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“We will not be silenced from speaking up about violence.”  

NORTH BAY, Ont. — Support from the local community and from healthcare workers across Ontario is pouring in for Sue McIntyre, the North Bay nurse fired by North Bay Regional Health Centre (NBRHC) after she spoke up about employer reprisals against hospital staff who report attacks from patients.

Sue’s neighbours, friends and co-workers will show their support this Thursday, February 11, 2016 at a noon rally at Nipissing MPP Vic Fedeli’s North Bay office. Thursday’s rally is the first of several events planned this month. Supporters from across the province are heading to North Bay for a rally on Monday, February 29, 2016 at noon at the hospital.

“Sue McIntyre is very brave to speak up about the problem of violent attacks on healthcare staff. The North Bay Regional Hospital is publicly funded and yet it has done its utmost to intimidate this nurse. Healthcare workers cannot and will not be silenced about the attacks that are happening inside this and other hospitals. The ministry of health should take a very close look at the actions of the management of this hospital and the climate of fear that exists there,” says Michael Hurley the president of the Ontario Council of Hospital Unions (OCHU)/CUPE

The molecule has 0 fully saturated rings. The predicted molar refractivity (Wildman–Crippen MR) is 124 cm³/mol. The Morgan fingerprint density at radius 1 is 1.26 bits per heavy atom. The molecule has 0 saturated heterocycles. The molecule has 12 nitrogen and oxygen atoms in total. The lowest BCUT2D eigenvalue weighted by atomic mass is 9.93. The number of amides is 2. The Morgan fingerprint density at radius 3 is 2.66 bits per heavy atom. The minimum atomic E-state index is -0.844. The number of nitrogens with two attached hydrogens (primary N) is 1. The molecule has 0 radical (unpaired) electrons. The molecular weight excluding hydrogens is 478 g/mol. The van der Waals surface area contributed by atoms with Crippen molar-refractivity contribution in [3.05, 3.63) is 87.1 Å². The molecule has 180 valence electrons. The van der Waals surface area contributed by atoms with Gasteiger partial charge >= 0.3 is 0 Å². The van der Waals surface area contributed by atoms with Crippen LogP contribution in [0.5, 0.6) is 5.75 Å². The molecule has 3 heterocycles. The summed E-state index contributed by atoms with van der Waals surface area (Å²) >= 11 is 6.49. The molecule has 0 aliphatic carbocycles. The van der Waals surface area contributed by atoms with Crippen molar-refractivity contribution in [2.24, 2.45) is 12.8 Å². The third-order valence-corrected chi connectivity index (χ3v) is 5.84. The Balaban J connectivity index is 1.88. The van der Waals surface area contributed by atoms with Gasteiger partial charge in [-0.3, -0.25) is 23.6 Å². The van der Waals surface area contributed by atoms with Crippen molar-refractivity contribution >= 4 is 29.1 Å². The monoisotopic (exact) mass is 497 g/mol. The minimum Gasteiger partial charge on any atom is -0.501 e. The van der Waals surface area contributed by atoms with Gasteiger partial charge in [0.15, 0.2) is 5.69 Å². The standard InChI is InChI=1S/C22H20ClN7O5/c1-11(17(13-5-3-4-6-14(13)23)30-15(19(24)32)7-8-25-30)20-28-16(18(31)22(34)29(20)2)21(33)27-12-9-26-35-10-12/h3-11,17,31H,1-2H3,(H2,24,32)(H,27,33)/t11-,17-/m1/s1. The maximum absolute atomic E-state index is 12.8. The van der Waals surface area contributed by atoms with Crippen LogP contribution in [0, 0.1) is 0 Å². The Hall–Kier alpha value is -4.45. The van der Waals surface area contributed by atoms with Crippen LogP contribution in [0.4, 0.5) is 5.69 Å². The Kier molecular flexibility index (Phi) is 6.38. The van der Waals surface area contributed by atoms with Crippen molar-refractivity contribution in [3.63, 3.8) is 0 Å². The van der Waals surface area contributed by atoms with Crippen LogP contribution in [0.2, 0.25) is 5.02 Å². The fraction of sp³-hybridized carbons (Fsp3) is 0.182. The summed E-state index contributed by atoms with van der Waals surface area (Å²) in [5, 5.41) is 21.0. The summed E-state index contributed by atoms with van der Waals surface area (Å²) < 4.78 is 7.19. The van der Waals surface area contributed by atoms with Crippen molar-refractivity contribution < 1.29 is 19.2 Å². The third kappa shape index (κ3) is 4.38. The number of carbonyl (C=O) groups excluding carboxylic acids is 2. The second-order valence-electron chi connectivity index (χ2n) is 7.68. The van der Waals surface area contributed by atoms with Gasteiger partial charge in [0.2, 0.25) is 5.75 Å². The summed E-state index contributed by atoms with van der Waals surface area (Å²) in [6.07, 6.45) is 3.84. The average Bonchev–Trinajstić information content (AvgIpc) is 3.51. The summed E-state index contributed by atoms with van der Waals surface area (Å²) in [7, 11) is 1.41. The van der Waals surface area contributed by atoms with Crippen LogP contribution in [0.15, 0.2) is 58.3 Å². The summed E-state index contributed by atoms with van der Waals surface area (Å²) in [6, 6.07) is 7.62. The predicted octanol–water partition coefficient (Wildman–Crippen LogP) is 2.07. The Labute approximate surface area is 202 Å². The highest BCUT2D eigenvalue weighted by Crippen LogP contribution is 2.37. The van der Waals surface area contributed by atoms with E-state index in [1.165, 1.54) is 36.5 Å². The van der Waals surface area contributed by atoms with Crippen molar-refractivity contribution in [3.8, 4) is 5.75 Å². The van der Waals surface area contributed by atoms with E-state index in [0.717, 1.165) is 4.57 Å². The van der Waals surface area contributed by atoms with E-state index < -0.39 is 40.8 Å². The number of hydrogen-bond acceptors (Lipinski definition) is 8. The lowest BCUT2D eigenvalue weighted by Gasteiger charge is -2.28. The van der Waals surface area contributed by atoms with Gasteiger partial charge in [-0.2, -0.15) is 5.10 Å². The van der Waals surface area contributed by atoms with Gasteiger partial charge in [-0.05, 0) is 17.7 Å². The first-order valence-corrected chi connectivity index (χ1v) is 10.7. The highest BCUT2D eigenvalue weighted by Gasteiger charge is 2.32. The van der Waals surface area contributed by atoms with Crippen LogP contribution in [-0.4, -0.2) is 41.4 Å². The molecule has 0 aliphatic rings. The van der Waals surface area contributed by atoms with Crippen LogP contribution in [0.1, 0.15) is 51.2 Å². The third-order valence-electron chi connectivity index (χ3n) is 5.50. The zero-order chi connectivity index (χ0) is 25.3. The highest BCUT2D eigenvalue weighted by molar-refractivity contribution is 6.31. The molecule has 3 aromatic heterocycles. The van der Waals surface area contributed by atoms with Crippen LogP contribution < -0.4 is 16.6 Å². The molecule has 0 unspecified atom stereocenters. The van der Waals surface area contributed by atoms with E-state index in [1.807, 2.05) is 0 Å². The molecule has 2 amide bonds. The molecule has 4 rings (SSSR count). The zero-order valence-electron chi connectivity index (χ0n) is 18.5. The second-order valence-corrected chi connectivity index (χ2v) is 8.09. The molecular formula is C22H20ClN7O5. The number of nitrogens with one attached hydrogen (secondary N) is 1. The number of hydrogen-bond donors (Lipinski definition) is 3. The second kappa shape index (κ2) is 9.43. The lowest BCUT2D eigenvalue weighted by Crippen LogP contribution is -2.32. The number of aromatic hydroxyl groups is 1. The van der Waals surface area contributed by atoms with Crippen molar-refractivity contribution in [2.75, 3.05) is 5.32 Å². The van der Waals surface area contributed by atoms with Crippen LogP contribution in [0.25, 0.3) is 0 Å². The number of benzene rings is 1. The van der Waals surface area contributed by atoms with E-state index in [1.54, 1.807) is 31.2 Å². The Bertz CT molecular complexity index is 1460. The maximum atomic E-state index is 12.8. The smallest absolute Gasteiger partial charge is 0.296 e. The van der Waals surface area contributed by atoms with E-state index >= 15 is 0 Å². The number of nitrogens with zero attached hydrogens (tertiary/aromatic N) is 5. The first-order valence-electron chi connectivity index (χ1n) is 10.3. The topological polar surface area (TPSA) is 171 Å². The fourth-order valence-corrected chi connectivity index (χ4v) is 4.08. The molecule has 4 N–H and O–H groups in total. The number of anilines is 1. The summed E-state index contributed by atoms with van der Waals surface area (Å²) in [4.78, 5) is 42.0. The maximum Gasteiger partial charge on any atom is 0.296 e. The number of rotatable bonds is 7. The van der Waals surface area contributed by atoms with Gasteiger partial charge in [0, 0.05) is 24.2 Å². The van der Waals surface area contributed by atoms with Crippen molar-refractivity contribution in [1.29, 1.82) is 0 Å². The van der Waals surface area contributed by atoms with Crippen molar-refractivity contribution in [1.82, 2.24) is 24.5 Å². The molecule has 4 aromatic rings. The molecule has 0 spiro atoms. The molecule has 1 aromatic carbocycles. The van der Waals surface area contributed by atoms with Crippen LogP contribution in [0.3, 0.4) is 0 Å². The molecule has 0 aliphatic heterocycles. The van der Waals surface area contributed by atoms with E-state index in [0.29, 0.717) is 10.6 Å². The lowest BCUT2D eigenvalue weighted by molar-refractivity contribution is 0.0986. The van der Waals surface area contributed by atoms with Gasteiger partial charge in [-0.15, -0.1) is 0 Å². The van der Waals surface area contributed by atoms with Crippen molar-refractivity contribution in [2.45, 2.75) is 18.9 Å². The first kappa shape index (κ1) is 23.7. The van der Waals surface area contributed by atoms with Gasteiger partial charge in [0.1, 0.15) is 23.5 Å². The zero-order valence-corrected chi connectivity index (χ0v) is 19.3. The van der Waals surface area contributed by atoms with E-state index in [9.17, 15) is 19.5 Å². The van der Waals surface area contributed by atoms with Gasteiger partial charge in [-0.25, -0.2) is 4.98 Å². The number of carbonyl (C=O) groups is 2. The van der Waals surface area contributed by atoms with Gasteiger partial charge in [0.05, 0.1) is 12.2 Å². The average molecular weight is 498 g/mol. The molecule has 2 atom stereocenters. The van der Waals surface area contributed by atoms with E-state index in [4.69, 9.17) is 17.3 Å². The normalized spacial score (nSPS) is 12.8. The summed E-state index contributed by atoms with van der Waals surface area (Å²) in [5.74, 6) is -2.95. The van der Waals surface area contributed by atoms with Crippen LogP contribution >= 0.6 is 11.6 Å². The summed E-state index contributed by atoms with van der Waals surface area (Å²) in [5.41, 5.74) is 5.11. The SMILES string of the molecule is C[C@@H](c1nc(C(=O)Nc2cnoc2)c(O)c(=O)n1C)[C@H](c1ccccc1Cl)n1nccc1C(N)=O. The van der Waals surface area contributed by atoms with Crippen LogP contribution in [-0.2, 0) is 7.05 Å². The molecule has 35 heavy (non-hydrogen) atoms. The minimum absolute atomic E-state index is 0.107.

Ontario government data shows that the risk of violence is higher in certain sectors like healthcare. Over the last few years reports of violence on hospital staff by residents and residents’ families is on the rise. Studies show that emergency rooms have the highest rates of patient violence in non-psychiatric hospitals. Although reporting has gone up, there is a general consensus that incidents of violence in hospitals are under-reported.

Ontario’s Occupational Health & Safety Act says that employers must take every precaution reasonable in the circumstances for the protection of a worker. This includes protecting workers from the hazard of workplace violence. Assaults on staff are frequent at the North Bay Regional Hospital.

“Violent patient encounters are increasing. It is shameful that any hospital employer reprise a nurse for advocating for increased safety for both hospital staff and patients. We are asking for Sue to be reinstated and we are asking Mr. Fedeli to raise her case in the Legislature,” says Sharon Richer, OCHU/CUPE northeastern Ontario vice-president.

For more information please contact:

Michael Hurley                     
President, OCHU/CUPE                             

Stella Yeadon                        
CUPE Communications